- May be hard to understand: Generally, you should only invest in things you know about. For instance, if you buy a stock, it is vital to know what the company does and how it makes money. Cryptocurrency may be hard to grasp, because it’s digital and not tangible. Before buying any, you may need (and want) to understand blockchain and the other concepts behind cryptocurrency.
- No benchmark for valuation: There’s currently no uniform method to compare the cryptocurrency's value to other investment types. This makes it hard to know whether you’re paying more than it's intrinsically worth.
- Open to scams and fraud: Anonymity, complexity, and changing rules and laws make cryptocurrencies more vulnerable to scams and fraud. Regulatory bodies such as the CFTC, the SEC, and the Financial Industry Regulatory Authority (FINRA) have all issued warnings to investors about Ponzi schemes and other scams using cryptocurrency.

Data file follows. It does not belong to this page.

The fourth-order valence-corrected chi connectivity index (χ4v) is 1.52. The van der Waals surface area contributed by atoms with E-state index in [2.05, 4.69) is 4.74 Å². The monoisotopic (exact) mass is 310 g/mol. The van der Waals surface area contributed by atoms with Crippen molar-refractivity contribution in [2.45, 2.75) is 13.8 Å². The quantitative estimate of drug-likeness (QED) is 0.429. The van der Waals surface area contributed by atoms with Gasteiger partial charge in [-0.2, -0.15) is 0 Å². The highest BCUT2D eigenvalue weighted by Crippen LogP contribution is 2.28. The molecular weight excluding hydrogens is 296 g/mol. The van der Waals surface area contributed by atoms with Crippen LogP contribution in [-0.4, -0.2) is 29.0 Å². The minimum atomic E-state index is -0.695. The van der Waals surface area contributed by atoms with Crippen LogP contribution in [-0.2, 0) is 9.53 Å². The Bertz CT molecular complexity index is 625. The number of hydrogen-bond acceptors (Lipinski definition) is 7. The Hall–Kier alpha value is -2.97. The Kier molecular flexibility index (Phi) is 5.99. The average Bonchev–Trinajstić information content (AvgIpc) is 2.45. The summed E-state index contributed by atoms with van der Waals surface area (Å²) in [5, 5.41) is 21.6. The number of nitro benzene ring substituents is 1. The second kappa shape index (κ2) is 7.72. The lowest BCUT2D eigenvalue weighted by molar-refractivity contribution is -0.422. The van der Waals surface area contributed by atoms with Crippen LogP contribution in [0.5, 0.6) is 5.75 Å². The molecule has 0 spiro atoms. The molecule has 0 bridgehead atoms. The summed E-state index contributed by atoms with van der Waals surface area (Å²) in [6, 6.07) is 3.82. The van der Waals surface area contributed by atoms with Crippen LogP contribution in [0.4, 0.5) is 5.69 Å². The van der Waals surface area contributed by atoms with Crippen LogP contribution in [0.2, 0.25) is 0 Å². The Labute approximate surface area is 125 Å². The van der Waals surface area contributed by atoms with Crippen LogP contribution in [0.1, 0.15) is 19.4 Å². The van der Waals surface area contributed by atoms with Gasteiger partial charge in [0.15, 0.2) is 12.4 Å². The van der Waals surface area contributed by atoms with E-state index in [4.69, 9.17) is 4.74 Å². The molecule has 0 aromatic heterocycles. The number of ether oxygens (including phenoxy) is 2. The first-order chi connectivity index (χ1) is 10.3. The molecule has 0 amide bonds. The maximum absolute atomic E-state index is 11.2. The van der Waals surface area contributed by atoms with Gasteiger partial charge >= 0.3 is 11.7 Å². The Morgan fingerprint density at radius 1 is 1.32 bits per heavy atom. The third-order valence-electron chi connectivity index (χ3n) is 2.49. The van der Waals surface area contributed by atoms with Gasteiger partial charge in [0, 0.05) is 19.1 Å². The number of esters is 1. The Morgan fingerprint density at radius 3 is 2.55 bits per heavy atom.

Cryptocurrency has often been maligned for the one key thing that makes it unique compared to other currencies: its anonymity. Bitcoin and other cryptocurrencies have been used for illicit activities, Because of this, it's commonly believed that cryptocurrencies are the tools of criminals.
What It Means for Investors
Cryptocurrency may not be right for many investors, due to its high-risk nature. While you may be able to make money quickly from it, prices are also highly volatile. You can lose money just as quickly as you can make it.
Some may think of cryptocurrency as an “alternative” investment, lumped in with precious metals, private equity, collectibles, and any other investment that is not traded on stock exchanges.
- Cryptocurrencies are lines of digitally signed code where transactions are verified by computers on a blockchain.
- Cryptocurrencies may be traded for fiat currencies, but are not yet considered legal tender in the U.S.
- There is growing adoption of crypto for transactions, with many financial services providers accepting them.
- They may offer the promise of great returns, but many factors make them a risky investment.